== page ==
What Is an Interest Only Mortgage?
The world of mortgages and homebuying can be confusing, especially because there are so many different options to consider. This simple guide breaks down what an interest-only mortgage is and when this type of mortgage might be better than a more traditional type of home loan.
Interest-Only Mortgage Basics
Loan debt generally consists of two parts: the principal, or the total amount of the loan, and interest, or the extra amount the lender charges as compensation for what you’ve borrowed. When most people make mortgage payments every month, their payment amount includes the total calculated interest payment for that month plus a small portion of the principal. With an interest-only loan, though, your monthly bill only reflects the interest payment. This means your total monthly bills are lower than that of a person with a more traditional mortgage type. However, that doesn’t mean you don’t have to pay off the principal. Paying off the principal is the only way to build equity in a home. Failure to pay down the principal means you fail to reap the major benefits of home ownership. Interest-only mortgage is best for people who can afford to make occasional large principal payments rather than small monthly payments—this is not necessarily a financially advantageous option for people with limited income.
When Interest-Only Makes Sense
There are some situations in which interest-only home loans make sense. For example, if you work in a profession where your annual income is relatively high, but it tends to come to you in chunks through commissions or bonuses, an interest-only mortgage might be a good option. This style of mortgage can also be a suitable choice for people who only plan to stay in their home for a limited period of time, or who expect their financial situation to change in the relatively near future.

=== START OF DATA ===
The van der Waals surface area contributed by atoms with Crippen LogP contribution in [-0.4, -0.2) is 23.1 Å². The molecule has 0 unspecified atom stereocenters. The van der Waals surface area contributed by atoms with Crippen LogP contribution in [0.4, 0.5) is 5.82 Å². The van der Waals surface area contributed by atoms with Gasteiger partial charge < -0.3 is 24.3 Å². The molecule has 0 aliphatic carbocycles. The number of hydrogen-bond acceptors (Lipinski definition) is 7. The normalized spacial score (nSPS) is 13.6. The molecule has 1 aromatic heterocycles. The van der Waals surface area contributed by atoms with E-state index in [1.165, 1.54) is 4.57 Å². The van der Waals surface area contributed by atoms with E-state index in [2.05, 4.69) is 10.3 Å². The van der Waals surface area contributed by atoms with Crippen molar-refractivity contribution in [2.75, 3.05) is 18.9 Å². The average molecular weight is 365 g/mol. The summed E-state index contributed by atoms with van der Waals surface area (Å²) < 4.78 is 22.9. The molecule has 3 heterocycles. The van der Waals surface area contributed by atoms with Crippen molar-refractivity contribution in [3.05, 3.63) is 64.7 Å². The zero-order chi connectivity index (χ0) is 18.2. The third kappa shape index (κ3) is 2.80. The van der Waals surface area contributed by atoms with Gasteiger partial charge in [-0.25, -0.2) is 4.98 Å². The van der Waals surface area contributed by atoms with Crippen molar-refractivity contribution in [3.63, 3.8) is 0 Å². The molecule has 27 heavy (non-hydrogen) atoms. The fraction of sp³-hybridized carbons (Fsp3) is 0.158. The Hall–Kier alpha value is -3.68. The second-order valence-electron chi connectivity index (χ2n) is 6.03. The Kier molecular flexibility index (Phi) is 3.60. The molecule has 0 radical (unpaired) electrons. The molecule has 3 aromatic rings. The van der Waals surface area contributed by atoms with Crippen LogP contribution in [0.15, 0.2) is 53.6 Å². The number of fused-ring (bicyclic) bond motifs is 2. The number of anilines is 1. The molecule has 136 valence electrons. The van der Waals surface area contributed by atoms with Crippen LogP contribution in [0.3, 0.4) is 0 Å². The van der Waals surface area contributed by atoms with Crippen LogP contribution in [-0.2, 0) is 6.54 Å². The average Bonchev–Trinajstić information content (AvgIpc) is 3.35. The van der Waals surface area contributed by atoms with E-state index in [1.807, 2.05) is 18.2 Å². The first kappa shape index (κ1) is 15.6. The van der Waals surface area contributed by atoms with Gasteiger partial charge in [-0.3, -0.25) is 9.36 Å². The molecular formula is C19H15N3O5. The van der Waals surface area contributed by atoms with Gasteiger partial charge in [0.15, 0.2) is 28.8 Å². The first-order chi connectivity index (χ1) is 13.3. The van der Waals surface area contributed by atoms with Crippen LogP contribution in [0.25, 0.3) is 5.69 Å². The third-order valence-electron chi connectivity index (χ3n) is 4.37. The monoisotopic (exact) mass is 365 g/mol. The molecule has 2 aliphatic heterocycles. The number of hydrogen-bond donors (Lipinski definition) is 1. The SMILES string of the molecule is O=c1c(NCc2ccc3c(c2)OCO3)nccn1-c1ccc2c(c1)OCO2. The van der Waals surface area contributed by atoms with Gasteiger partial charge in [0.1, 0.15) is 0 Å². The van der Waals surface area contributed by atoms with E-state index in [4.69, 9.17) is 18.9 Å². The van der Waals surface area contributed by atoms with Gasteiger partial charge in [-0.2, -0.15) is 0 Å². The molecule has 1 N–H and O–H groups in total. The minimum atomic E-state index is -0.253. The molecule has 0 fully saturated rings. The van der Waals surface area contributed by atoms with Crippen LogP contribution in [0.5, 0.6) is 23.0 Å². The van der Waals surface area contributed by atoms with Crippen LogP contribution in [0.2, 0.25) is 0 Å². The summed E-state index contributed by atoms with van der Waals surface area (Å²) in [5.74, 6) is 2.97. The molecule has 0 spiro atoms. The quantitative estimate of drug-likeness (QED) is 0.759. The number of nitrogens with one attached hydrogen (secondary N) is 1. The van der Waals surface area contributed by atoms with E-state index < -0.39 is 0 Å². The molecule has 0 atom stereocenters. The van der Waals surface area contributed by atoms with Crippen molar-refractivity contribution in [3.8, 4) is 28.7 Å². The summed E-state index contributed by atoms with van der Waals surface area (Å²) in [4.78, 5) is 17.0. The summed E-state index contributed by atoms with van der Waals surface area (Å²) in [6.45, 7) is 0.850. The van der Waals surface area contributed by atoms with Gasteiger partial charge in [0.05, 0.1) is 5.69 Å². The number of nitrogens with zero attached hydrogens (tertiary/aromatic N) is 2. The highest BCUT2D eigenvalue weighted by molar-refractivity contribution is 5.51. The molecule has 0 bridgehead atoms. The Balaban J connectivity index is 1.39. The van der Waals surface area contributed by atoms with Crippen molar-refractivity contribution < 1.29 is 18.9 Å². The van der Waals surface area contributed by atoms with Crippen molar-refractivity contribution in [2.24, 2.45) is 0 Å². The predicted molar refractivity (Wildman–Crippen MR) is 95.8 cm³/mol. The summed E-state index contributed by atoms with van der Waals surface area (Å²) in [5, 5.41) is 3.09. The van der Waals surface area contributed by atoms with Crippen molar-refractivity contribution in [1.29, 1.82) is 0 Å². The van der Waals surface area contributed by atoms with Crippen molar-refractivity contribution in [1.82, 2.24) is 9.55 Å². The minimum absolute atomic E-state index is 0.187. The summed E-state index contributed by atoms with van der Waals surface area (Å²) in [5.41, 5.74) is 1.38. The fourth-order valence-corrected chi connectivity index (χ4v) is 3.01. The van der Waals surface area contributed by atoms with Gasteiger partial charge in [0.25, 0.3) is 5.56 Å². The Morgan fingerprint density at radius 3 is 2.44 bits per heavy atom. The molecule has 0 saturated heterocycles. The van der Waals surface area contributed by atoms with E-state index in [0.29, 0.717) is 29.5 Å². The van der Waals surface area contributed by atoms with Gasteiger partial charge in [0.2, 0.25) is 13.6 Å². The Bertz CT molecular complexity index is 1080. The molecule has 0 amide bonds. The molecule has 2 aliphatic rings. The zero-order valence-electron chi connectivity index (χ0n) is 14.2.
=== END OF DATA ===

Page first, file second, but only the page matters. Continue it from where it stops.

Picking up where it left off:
Strategizing Your Mortgage
It’s a good idea to think strategically if you’re considering an interest-only mortgage. For example, if you expect that interest rates will go down or that you’ll otherwise be able to get better terms on a mortgage within 5-10 years, you can get an interest-only mortgage and plan to refinance. People who are buying a second home for vacation or rental purposes and eventually plan to live in it as a primary residence someday may want an interest-only mortgage and then use the proceeds of the sale of their first home to pay off the principal on the second.
Qualifying for Interest-Only Mortgages
Who can qualify for an interest-only mortgage? That depends. Most loan mortgage companies have their own specific requirements, but in general, this loan type is only available to those with high credit scores and significant assets. Lenders generally want to know that they’ll be paid back for borrowed money, and since interest-only mortgages essentially let borrowers pay their principal on their own schedule, that’s a bigger risk for the bank.
Making Smart Financial Decisions
There are some obvious points of appeal with an interest-only mortgage, including the fact that monthly payments can be low because you aren’t paying down your principal. But it’s important to be realistic. If you aren’t paying down the principal, you aren’t relieving yourself of debt, and that can be a risky way to use your money. Interest-only mortgages only make sense in certain contexts, so think carefully before you head down this particular finance path.